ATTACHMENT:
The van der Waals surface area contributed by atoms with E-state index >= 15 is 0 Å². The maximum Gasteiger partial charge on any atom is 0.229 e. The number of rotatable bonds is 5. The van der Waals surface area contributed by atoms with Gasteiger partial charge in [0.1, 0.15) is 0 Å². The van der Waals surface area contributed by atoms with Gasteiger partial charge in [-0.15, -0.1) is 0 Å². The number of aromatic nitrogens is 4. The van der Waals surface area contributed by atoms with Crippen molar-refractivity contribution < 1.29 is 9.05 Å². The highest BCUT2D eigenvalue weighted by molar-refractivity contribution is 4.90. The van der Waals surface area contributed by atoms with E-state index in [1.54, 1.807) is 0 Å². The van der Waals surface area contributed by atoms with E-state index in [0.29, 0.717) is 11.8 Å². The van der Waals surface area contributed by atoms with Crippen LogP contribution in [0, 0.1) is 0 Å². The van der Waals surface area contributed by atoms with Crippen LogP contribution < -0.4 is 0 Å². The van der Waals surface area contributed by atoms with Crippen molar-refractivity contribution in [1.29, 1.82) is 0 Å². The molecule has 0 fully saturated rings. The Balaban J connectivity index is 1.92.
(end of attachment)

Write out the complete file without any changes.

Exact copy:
The van der Waals surface area contributed by atoms with E-state index >= 15 is 0 Å². The maximum Gasteiger partial charge on any atom is 0.229 e. The number of rotatable bonds is 5. The van der Waals surface area contributed by atoms with Gasteiger partial charge in [0.1, 0.15) is 0 Å². The van der Waals surface area contributed by atoms with Gasteiger partial charge in [-0.15, -0.1) is 0 Å². The number of aromatic nitrogens is 4. The van der Waals surface area contributed by atoms with Crippen molar-refractivity contribution < 1.29 is 9.05 Å². The highest BCUT2D eigenvalue weighted by molar-refractivity contribution is 4.90. The van der Waals surface area contributed by atoms with E-state index in [1.54, 1.807) is 0 Å². The van der Waals surface area contributed by atoms with E-state index in [0.29, 0.717) is 11.8 Å². The van der Waals surface area contributed by atoms with Crippen LogP contribution in [0, 0.1) is 0 Å². The van der Waals surface area contributed by atoms with Crippen LogP contribution < -0.4 is 0 Å². The van der Waals surface area contributed by atoms with Crippen molar-refractivity contribution in [1.29, 1.82) is 0 Å². The molecule has 0 fully saturated rings. The Balaban J connectivity index is 1.92.